AI Taking Away Jobs and The Rise Of More Multibillion-Dollar Companies
For better or worse, tech innovation is on course to replace us all one day. Economists have been grappling with this since machinery started replacing human labor during the Industrial Revolution. But recently, the chatter seems to have taken on a fevered pitch, with market analysts predicting catastrophic job losses in the short term as technology continues to evolve at an astounding pace.
So much so, in fact, that at the rate we are going — a multibillion-dollar business — the likes of Google or Facebook could potentially one day be conceived and helmed by a single individual. Sound far-fetched? Not really. I give it another 50 or 60 years tops.
Out With The Old
The necessity of hiring an army of specialized employees to help keep a company ticking is on its way out. It’s happening all around you: at the supermarket, where cashiers are slowly being replaced by automatic checkouts, and on the streets, where taxi drivers are being phased out by Uber contractors who, in turn, will be replaced by self-driving cars. (Elon Musk would point to this as yet more evidence of the AI Apocalypse moving forward at full throttle.)
In the past, it was difficult, if not impossible, to grab a slice of the market from big, established corporations if you were just a small startup. That’s no longer the case. Just look at WhatsApp. For decades, AOL had the instant messaging market covered. Then Skype was launched, followed by Google Chat in relatively quick succession. Shortly after, in 2009, a tiny startup called WhatsApp — developed by two former Yahoo! employees — entered the scene and subsequently upended the IM universe.
The company was acquired by Facebook in 2014 for $19 billion and is considered one of the most popular messaging apps of all time with more than a billion users as of February 2016. But how long will it be before the next best thing is born? A quick Google search pulls up a dozen or so articles prophesying about what’s on the verge of replacing WhatsApp in 2017 or why instant messaging is so last century. And this isn’t just confined to the crowded IM field. As many market analysts note: No sector will be able to outrun technological advances.
My point is that it is becoming easier and easier to create a successful business without the blessing of industry giants or, for that matter, much manpower.
Party Of One
By taking multiple technologies and putting them together, I believe one person will be all that is needed to create a multibillion-dollar company in the not-too-distant future. Put another way: Machines are slowly but surely plucking out the middlemen (and women), leaving analysts scrambling to forecast how exactly this will impact the global labor force within a generation. You won’t need people to achieve wealth as the tech revolution marches forward; you’ll be able to do it all by yourself by outsourcing and integrating technologies.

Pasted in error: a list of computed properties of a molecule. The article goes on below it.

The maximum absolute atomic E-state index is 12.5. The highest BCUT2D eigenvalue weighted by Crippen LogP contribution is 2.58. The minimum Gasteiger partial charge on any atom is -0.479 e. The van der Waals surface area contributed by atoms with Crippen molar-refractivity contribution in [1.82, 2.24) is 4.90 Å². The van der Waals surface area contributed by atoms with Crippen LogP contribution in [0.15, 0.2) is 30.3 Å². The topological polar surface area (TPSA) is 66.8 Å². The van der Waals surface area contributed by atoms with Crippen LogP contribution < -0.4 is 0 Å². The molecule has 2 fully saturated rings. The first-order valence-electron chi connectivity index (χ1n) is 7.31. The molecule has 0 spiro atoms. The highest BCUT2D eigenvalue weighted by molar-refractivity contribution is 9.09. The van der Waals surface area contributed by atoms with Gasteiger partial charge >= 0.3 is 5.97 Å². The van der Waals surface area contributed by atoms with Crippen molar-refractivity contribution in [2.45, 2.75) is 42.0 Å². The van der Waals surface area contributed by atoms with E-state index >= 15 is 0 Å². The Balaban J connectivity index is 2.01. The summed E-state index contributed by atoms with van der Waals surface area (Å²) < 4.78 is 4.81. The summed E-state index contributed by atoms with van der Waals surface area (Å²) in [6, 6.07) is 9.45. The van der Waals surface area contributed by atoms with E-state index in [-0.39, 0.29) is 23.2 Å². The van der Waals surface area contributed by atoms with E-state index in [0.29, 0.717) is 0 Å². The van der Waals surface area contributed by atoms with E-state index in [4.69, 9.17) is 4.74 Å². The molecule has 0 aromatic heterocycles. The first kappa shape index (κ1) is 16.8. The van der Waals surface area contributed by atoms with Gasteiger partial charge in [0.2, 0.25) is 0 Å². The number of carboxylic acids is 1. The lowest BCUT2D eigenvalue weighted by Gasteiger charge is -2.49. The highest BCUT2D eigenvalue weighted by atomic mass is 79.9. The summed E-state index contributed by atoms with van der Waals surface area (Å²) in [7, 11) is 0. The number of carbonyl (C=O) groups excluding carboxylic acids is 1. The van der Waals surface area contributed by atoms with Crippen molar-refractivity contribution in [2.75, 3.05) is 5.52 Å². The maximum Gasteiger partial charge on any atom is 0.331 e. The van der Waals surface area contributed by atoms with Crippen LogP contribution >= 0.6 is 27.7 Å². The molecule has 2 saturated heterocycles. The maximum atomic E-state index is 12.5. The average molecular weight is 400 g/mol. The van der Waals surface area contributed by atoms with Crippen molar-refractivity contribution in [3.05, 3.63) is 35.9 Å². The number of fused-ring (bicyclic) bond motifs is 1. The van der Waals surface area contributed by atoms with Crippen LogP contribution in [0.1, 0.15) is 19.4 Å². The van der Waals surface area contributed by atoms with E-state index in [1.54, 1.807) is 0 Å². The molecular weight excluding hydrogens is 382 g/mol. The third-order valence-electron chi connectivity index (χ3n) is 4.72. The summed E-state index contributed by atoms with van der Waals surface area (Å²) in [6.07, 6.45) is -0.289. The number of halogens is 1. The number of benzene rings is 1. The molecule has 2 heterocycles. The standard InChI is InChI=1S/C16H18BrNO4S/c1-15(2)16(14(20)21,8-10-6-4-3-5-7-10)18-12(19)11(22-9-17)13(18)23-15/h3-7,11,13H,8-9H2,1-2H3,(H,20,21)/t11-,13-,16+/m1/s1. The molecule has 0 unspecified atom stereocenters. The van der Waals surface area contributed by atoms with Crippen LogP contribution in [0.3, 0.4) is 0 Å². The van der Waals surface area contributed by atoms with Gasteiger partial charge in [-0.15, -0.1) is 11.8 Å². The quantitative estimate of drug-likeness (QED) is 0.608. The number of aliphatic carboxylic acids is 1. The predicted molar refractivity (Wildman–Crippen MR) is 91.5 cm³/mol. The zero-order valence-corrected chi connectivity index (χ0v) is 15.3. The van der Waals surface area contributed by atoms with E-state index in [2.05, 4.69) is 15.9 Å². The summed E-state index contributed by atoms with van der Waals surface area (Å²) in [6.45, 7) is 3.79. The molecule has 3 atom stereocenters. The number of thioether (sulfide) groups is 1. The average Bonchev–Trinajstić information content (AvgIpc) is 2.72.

I call this "integrating up." But you may know it as artificial intelligence, automation or machine-learning, which allows computers to essentially learn on their own, leading us down a path of no return and taking with it millions of jobs. As the head of my own mobile and web development shop, many of my clients have already approached me about the possibilities of integrating such technologies into their own projects.
Forecasting The Future
I checked in with a couple of experts in this field who tell me that, while AI and machine-learning haven’t completely disrupted all professional spheres yet, that’s likely to change within the next two decades.
“With machine-learning, the more quality data we have, the smarter systems become. It is self‐reinforcing, allowing companies to support more users and customers at a rate not imaginable a few years ago,” says Marcos Voltolini, lead engineer at one of our client companies, Hoodline, a location- and behavior-driven content platform that runs inside of popular apps and services like Uber. “Machine-learning already impacts how people do their jobs in many sectors, and over the next 10 years, it will touch the whole economy. What we saw in the last 20 years with software transforming and creating new industries, we will see with AI and machine-learning.”
Today, there are multibillion-dollar companies that rely on huge teams of 500-plus people, simply to reply, for example, to customer emails, notes Andrea Zanda, head of machine learning at Hoodline.
“Integrating machine-learning into these types of processes will be relatively simple and generate huge value,” Zanda explains.
In a LinkedIn post, Bradford Cross, a partner at DCVC, writes, "2017 will also be the year of breakout successes from a handful of vertically-oriented AI startups solving full-stack industry problems that require subject matter expertise, unique data, and a product that uses AI to deliver its core value proposition."
Now, this is not to say there won’t be new opportunities, but the fact of the matter is jobs will disappear and many people will be forced to reinvent their careers. Software engineers, for example, look like they will (sadly) have the same fate as Uber drivers. But I see this also as an opportunity for all those who are displaced to become innovators and find a way to think differently and change the world.
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